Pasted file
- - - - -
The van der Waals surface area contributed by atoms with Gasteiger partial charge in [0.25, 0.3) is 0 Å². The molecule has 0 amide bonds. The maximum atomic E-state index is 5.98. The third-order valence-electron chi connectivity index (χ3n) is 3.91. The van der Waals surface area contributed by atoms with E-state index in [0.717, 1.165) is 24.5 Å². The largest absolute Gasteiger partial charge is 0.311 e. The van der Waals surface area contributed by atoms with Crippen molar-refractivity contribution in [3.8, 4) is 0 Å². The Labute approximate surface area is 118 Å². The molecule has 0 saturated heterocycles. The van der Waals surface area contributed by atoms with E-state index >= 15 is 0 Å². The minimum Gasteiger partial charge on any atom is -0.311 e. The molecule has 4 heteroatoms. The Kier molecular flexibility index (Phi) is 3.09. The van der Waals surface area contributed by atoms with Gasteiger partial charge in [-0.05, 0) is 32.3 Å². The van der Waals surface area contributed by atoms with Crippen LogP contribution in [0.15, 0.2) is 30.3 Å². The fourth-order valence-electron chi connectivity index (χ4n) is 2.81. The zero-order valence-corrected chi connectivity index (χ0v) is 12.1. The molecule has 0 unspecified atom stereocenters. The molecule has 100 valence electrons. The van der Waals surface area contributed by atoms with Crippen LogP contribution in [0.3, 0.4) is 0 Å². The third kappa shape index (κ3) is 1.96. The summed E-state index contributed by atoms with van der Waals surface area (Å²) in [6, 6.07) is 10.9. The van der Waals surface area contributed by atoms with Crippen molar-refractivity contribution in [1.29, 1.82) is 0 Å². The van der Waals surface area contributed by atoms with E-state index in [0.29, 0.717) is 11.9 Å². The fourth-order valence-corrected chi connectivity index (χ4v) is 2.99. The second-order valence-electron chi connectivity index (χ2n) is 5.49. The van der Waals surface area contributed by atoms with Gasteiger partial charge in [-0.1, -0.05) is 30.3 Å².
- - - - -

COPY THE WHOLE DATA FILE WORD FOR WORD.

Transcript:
The van der Waals surface area contributed by atoms with Gasteiger partial charge in [0.25, 0.3) is 0 Å². The molecule has 0 amide bonds. The maximum atomic E-state index is 5.98. The third-order valence-electron chi connectivity index (χ3n) is 3.91. The van der Waals surface area contributed by atoms with E-state index in [0.717, 1.165) is 24.5 Å². The largest absolute Gasteiger partial charge is 0.311 e. The van der Waals surface area contributed by atoms with Crippen molar-refractivity contribution in [3.8, 4) is 0 Å². The Labute approximate surface area is 118 Å². The molecule has 0 saturated heterocycles. The van der Waals surface area contributed by atoms with E-state index >= 15 is 0 Å². The minimum Gasteiger partial charge on any atom is -0.311 e. The molecule has 4 heteroatoms. The Kier molecular flexibility index (Phi) is 3.09. The van der Waals surface area contributed by atoms with Gasteiger partial charge in [-0.05, 0) is 32.3 Å². The van der Waals surface area contributed by atoms with Crippen LogP contribution in [0.15, 0.2) is 30.3 Å². The fourth-order valence-electron chi connectivity index (χ4n) is 2.81. The zero-order valence-corrected chi connectivity index (χ0v) is 12.1. The molecule has 0 unspecified atom stereocenters. The molecule has 100 valence electrons. The van der Waals surface area contributed by atoms with Crippen LogP contribution in [0.3, 0.4) is 0 Å². The third kappa shape index (κ3) is 1.96. The summed E-state index contributed by atoms with van der Waals surface area (Å²) in [6, 6.07) is 10.9. The van der Waals surface area contributed by atoms with Crippen molar-refractivity contribution in [1.29, 1.82) is 0 Å². The van der Waals surface area contributed by atoms with E-state index in [0.29, 0.717) is 11.9 Å². The fourth-order valence-corrected chi connectivity index (χ4v) is 2.99. The second-order valence-electron chi connectivity index (χ2n) is 5.49. The van der Waals surface area contributed by atoms with Gasteiger partial charge in [-0.1, -0.05) is 30.3 Å².